In April 1879 United States Marshal of the District of Columbia Frederick Douglass visited Frederick City to deliver a lecture to benefit Quinn Chapel African Methodist Episcopal Church, led before, during and after the Civil War by reverends associated with Douglass and his family.
Learn more about the interconnectedness and relationship of local institutions and Fredericktonians to Frederick Douglass from students at Howard University to caterers, barbers, ministers, educators, physicians and politicians.
John Muller, author of Frederick Douglass in Washington, D.C.: The Lion of Anacostia (2012) and Mark Twain in Washington, D.C.: The Adventures of a Capital Correspondent (2013), has presented widely throughout the DC-Baltimore metropolitan area at venues including the Library of Congress, Politics and Prose Bookstore, Newseum, Enoch Pratt Library, DC Public Library, Frederick Douglass National Historic Site, American Library in Paris, Washington County Library, Delaplaine Arts Center and local universities.
Muller has been featured on C-SPAN’s BookTV, C-SPAN’s American History TV, NBC4 (Washington, D.C.), WDVM (Western Maryland) and radio stations WPFW (DC), WAMU (DC), WYPR (Baltimore) and Delmarva Public Radio (Eastern Shore). For the past decade Muller has contributed hundreds of articles to local and national print and online news sources, including the Washington Informer, Washington Times, East of the River and the Washington Post.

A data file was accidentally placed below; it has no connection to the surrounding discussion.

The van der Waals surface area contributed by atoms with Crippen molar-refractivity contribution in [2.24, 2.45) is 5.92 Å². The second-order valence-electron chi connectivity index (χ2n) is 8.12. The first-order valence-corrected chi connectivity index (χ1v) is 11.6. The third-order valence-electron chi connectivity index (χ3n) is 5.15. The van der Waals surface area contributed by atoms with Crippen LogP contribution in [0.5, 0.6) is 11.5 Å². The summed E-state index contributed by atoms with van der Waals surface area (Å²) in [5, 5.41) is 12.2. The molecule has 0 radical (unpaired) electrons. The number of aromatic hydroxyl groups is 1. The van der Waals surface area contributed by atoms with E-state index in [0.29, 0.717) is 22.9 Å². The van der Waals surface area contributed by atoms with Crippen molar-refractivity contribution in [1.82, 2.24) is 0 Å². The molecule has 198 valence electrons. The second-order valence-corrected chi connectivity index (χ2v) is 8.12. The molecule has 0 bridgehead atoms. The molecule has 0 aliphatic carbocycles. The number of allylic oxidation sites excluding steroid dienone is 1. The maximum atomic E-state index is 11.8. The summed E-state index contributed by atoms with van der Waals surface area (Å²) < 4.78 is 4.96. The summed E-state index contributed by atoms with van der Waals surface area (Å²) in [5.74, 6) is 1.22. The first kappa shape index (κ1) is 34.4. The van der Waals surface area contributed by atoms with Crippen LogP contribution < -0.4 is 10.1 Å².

In 2020, Muller co-founded Lost History Associates USA, www.losthistoryusa.com, along with Justin McNeil. They are currently working on a new book, Lost History of Frederick (Bailey) Douglass in Baltimore.
Over the past six months Muller and McNeil have canvassed old churches, cemeteries, schoolhouses, train stations, farmhouses, towns and roads throughout Western Maryland in pursuit of the community’s lost history. They plan to share some of their groundbreaking research into the connectivity of Frederick Douglass to the communities of Frederick County.